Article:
Day, Noren tied after 5 holes of PGA playoff
Jason Day watched the flight of his wedge for as long as he could and had to listen to the crowd to realize he nailed it.
“I can’t see,” he said to his caddie.
Alex Noren was 5 feet away from extending the playoff Sunday at the Farmers Insurance Open, a putt he could easily have missed except that the Swede could rely on experience. He had a similar putt in regulation and knew it broke off to the right.
Day and Noren went at it for 77 holes at Torrey Pines, and after five sudden-death playoff holes, it still wasn’t enough to crown a winner. They matched birdies in the dark on the par-5 18th, and then had no choice but to return today to decide the longest playoff in the 67-year history of the event.
“We both played some pretty good golf, especially down 18 going back and forth, back and forth, which is good entertainment for the fans,” Day said. “It’s good to be back in the action, good to be back where I’m at right now. But I’ve got to get some rest.”
Day has gone 20 months since his last victory.
Both players had a good chance to end it — Noren from 12 feet on the 18th in regulation, Day from 12 feet on the third playoff hole at the par-3 16th.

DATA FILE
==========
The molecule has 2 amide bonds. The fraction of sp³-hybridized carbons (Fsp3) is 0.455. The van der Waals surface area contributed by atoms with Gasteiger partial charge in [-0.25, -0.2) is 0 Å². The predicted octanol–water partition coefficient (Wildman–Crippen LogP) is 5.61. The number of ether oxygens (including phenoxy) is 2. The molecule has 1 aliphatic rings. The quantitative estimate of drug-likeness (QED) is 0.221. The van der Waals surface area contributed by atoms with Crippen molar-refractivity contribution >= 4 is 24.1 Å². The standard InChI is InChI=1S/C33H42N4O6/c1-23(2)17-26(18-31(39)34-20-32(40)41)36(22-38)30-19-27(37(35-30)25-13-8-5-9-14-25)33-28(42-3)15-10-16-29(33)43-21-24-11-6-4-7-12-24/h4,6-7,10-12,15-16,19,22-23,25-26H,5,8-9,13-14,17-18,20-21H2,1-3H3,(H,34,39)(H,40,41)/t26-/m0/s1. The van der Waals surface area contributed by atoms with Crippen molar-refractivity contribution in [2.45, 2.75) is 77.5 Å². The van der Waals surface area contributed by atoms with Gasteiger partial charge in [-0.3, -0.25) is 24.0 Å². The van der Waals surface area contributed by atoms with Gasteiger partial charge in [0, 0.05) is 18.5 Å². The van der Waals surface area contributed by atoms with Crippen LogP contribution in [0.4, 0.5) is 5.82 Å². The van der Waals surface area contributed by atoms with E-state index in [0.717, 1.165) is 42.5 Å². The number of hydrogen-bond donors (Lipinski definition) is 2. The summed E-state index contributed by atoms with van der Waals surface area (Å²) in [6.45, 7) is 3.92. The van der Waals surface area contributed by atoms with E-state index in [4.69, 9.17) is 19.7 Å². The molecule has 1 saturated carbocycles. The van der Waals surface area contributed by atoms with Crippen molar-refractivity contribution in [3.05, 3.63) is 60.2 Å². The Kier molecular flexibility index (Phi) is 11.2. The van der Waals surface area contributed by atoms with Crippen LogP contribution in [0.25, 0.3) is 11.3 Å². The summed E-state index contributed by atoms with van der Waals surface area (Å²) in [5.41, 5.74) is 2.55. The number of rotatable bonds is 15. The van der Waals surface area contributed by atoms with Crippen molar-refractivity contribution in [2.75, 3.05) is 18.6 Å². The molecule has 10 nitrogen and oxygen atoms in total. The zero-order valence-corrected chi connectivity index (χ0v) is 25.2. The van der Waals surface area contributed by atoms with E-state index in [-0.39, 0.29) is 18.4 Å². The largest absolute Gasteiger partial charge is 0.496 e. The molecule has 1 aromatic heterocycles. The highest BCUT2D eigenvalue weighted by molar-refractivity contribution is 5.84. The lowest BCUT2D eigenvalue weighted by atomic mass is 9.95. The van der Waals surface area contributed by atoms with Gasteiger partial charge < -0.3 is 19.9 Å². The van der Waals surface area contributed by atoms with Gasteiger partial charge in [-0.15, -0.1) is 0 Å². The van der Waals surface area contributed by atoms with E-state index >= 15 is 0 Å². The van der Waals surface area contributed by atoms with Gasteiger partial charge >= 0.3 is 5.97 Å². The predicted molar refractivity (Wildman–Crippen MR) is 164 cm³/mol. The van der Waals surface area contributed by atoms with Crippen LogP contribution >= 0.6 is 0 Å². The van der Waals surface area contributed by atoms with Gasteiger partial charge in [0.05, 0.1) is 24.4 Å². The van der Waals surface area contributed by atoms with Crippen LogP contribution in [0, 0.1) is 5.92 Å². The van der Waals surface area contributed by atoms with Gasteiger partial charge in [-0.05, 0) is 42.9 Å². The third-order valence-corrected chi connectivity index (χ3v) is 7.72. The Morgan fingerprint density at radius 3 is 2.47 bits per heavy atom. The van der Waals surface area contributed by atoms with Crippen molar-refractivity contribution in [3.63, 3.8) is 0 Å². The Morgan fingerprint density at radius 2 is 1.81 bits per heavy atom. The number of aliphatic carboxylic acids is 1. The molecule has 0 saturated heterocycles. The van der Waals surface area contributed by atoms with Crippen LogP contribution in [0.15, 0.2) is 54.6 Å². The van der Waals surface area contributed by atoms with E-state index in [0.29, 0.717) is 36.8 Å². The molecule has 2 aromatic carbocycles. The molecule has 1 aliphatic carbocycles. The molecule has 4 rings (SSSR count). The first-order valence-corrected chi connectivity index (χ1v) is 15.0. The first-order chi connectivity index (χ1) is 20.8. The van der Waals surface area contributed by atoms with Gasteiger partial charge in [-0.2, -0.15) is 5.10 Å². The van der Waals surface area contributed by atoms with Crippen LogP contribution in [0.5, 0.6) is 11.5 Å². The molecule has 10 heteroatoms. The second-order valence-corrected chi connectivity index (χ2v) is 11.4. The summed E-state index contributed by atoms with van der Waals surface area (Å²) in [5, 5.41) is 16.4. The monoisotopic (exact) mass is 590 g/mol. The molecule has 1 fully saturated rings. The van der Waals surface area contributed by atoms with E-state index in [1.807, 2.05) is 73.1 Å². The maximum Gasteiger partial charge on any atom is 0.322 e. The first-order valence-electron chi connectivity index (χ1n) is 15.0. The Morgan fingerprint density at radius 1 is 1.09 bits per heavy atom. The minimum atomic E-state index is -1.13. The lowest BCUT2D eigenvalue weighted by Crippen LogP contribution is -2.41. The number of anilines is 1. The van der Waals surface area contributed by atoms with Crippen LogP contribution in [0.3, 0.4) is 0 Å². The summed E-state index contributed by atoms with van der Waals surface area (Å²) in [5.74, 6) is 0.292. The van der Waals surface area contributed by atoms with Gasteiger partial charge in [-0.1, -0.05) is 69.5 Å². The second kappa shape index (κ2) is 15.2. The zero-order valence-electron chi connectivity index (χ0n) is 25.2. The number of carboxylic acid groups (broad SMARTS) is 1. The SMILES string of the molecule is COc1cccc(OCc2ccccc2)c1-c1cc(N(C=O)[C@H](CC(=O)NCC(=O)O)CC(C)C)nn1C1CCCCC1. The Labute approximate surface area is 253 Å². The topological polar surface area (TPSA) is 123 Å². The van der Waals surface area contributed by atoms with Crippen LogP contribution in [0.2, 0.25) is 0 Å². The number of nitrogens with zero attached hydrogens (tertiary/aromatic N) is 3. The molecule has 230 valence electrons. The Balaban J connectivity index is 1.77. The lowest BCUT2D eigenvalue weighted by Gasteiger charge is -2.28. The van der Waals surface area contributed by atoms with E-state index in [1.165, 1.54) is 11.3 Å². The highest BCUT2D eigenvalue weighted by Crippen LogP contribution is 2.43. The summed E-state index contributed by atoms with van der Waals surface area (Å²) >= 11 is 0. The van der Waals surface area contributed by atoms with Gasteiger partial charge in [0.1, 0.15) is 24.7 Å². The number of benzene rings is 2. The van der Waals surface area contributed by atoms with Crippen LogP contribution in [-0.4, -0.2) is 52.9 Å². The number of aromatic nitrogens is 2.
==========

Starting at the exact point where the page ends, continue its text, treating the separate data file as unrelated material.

“It’s so important over every shot, and maybe not as much as stroke play, you know, you can play safe sometimes and you can play aggressive here,” Noren said. “Here, you need to play aggressive to finish it out.”
Ryan Palmer began the playoff with them at 10-under 278. He was eliminated with a par on the 18th on the first extra hole.
Day closed with a 2-under 70. Palmer hit wedge to 2 feet for birdie for a 72 to get into the playoff. Noren, who had a one-shot lead at the start of the final round, closed with a 73.
By then, Tiger Woods was long gone.
It was the third playoff in three weeks on the PGA Tour, all of them lasting at least four holes. And while it was entertaining, thousands of fans weren’t around to see it. They left after Woods finished his round. In only his second PGA Tour event since August 2015, Woods closed with a 72 and tied for 23rd, seven shots out of the lead.
Woods said it was a mostly positive week, and it was hard to argue considering he was returning from his fourth back surgery. He at least was closer to the fairway in the final round, but hit only three fairways for the third straight day.
“I got a lot out of my rounds,” Woods said. “The short game wasn’t something I was worried about. I knew what I could, what I’ve been doing at home. That wasn’t going to be an issue. It was going to be, ‘Can I shoot low scores?’ I didn’t, but I grinded out some good rounds.”
The final hour of the tournament was a big grind.
Day, Noren, Palmer and J.B. Holmes — the latter three in the final group — were tied for the lead with six holes to go.
Day twice missed the green with a short iron in his hand, and one of those shots led to bogey. He didn’t make a birdie on the back nine in regulation. Noren appeared to have the steadiest game until he pulled his tee shot into the hazard on the 14th hole and did well to escape with bogey.